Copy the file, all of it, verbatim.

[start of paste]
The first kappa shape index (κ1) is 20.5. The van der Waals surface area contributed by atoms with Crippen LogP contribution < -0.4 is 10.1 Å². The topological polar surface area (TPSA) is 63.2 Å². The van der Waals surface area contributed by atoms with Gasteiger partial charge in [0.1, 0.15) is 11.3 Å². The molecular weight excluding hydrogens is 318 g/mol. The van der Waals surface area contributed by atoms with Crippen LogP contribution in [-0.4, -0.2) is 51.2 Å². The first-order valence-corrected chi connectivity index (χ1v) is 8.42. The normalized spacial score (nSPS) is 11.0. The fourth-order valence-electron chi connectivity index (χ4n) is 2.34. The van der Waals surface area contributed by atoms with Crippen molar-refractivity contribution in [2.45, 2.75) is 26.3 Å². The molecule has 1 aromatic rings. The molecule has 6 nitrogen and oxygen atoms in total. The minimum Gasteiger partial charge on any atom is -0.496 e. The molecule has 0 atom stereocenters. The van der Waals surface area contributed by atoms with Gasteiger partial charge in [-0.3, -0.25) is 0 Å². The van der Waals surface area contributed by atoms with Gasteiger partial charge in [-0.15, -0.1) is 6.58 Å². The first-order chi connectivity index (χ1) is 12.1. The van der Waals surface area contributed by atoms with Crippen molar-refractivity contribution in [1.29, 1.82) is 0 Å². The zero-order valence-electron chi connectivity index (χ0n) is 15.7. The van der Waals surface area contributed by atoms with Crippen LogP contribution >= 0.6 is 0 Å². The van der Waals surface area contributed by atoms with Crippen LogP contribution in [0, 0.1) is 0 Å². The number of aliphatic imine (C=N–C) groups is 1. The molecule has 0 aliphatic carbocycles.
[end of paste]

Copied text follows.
The first kappa shape index (κ1) is 20.5. The van der Waals surface area contributed by atoms with Crippen LogP contribution < -0.4 is 10.1 Å². The topological polar surface area (TPSA) is 63.2 Å². The van der Waals surface area contributed by atoms with Gasteiger partial charge in [0.1, 0.15) is 11.3 Å². The molecular weight excluding hydrogens is 318 g/mol. The van der Waals surface area contributed by atoms with Crippen LogP contribution in [-0.4, -0.2) is 51.2 Å². The first-order valence-corrected chi connectivity index (χ1v) is 8.42. The normalized spacial score (nSPS) is 11.0. The fourth-order valence-electron chi connectivity index (χ4n) is 2.34. The van der Waals surface area contributed by atoms with Crippen molar-refractivity contribution in [2.45, 2.75) is 26.3 Å². The molecule has 1 aromatic rings. The molecule has 6 nitrogen and oxygen atoms in total. The minimum Gasteiger partial charge on any atom is -0.496 e. The molecule has 0 atom stereocenters. The van der Waals surface area contributed by atoms with Gasteiger partial charge in [-0.3, -0.25) is 0 Å². The van der Waals surface area contributed by atoms with Gasteiger partial charge in [-0.15, -0.1) is 6.58 Å². The first-order chi connectivity index (χ1) is 12.1. The van der Waals surface area contributed by atoms with Crippen molar-refractivity contribution in [1.29, 1.82) is 0 Å². The zero-order valence-electron chi connectivity index (χ0n) is 15.7. The van der Waals surface area contributed by atoms with Crippen LogP contribution >= 0.6 is 0 Å². The van der Waals surface area contributed by atoms with Crippen LogP contribution in [0, 0.1) is 0 Å². The number of aliphatic imine (C=N–C) groups is 1. The molecule has 0 aliphatic carbocycles.